Night splint as a remedy for chronic tendovaginitis

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I have been diagnosed with non-stenosing tendovaginitis (also called trigger finger) on the 4th and 5th fingers of my right hand. The problem has been going on for 7 months now, two months ago my doctor started a treatment with a custom made splint to wear during the nigth, which holds my two fingers in a semi-bent position, but things have only got worst since then.

It's not clear to me what is the benefit of wearing a splint at night in a position that is basically the same that my fingers assume without a splint, I asked my doctor and she said that this is to avoid the contraction of the fingers that happens during the R.E.M. phase of the sleep. Does anybody know about this (specifically, what is the reasoning behind using a splint to treat trigger finger)?.

I also told my doctor that on the Mayo Clinic site I read that the splint should keep the fingers in an extended position instead of semi-bent, but she said that Mayo Clinic was wrong.

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  • Posted

    Anvi, I doubt very much that the Mayo Clinic is "wrong" - they are a renouned site for reliable knowledge.  I have experienced trigger thumb, and splinting is generally considered to be good advice, mainly because the finger can't then trigger so is more comfortable, if you can call having it splinted more comfortable!  But te splint needs to be worn during the day, not just at night!  Some doctors suggest a cortisone injection.  I spoke to my excellent local pharmacist explaining how I was having to keep straightening my thumb back up from the 'triggered' position.  He told me that both he and his brother had experienced trigger fingers in the past and both had recovered without intervention, but it can take several months.  I decided to put up with it and sure enough it returned to normal within a few months.  A friend has just experienced the same problem and although I told him it would return to normal in due course, he decided to go to the Dr who arranged referral to a hand specialist - the appointment came through some 12 weeks later but was cancelled because his finger had returned to normal!
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  • Posted

    I also had trigger finger on my left hand.  I did have a splint that I wore at night (my fingers were kept straight).  Although I am not sure it was from the splint, my trigger finger eventually did clear by itself.  I now have the same problem on my right hand (my fourth finger).  Much worse during the night and first thing in the morning and then it does loosen up.  I am waiting to see if this will clear on its own.  I was told about the shots and the surgery to release it but trying to avoid both.  Have you gotten a second opinon?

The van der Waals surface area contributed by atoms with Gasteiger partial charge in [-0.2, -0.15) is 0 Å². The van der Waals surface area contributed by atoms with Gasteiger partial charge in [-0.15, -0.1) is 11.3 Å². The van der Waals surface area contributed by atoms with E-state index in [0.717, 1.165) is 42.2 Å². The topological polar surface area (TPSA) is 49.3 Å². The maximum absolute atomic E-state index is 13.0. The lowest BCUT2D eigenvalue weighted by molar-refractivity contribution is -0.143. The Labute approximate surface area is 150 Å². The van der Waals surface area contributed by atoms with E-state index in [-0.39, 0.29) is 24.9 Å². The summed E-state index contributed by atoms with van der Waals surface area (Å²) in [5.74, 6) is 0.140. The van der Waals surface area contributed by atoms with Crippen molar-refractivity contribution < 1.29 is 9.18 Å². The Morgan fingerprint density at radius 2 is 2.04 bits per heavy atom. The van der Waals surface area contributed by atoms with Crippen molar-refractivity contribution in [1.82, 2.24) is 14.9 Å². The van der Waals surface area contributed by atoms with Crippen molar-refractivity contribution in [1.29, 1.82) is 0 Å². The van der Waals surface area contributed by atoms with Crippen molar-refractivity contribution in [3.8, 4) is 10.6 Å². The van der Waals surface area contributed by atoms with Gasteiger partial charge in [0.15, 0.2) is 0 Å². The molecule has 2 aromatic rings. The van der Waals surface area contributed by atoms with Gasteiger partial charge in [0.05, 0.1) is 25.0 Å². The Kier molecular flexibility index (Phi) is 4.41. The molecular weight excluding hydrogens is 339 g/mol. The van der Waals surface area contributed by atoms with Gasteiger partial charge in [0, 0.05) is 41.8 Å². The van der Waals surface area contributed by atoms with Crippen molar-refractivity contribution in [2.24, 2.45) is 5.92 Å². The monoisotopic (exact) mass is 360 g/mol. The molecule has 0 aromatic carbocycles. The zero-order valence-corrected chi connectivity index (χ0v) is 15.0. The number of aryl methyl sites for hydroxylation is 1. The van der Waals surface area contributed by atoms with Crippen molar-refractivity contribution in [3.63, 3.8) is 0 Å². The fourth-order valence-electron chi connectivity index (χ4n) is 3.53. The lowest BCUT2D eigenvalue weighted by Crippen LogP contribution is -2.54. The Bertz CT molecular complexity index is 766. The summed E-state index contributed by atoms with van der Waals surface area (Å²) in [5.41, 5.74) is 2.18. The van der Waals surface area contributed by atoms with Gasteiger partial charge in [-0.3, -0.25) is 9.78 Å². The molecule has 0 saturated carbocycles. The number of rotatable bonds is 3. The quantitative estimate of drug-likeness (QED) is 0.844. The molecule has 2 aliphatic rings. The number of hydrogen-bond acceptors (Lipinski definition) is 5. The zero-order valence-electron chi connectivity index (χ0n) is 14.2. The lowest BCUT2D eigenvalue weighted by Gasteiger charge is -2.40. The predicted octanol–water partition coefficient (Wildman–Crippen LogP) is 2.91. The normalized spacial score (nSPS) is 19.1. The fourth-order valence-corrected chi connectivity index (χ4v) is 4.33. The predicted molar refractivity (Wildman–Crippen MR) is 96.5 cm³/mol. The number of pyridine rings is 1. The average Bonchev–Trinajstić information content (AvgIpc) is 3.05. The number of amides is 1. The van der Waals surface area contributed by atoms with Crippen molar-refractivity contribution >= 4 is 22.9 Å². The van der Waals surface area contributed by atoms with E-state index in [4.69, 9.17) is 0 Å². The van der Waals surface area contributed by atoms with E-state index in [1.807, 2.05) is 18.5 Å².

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  • Posted

    Trgger finger : the tendon goes throiugh a sheath but like a tube and sometimes you het growths / nodules and so the tendon cannot get through the tube smoothly The splint stops you bending your finger and also allows the nodule to decrease in size .  I don't get what your GP is saying  though I know sometimes spinting is done with an angle oif 15 degrees . I had trigger finger on my left hand middle finger.  I also had  a splint that I wore at night abd sometimes during the day though it tends to interfere with daily life. I also had tape along the finger which does the same thing but is less intrusive.  Why dont you get a simplle splint in the chemist - they are quite cheap. and try it out.  Or tape your finger , if you use waterp[roof tape of kinesio tape you can wear it 24/7 fpr say a week

    What worked best was steroid injection which I have had on 2 occasions that gave significant relief for about 8 months.  I cannot have another one though as I am advised that too many lead to the tendon falling apart.  Unfortunately its a bit unpredictable not all bending  leads to ttiggerunbg

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  • Posted

    Thanks for your replies. I just wanted to add that the problem with my fingers is not that they remain in a bent position, it's actually the contrary (i.e. they are very stiff expecially when I wake up and I can't bend them). My doctor said that this is the normal behavior of a "trigger finger" at an early stage, but I'm not totally convinced.
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  • Posted

    Oh that makes more sense of the way your doctor wants it splinted then so the nodukle thing is already through the tendon.  I think I have read it can be a symptom of trigger finger.   If its still going on after 7 months maybe your GP can consider an injection.  Is there a hand specialist near you, or a hand physio.  I used one in London - roughly where do you live
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  • Posted

    Thanks averubody for your replies, the contain much useful information, however no one actually answered my question, which was "what is the reasoning behind using a splint to treat trigger finger", since after immobilization the finger is worse, not better
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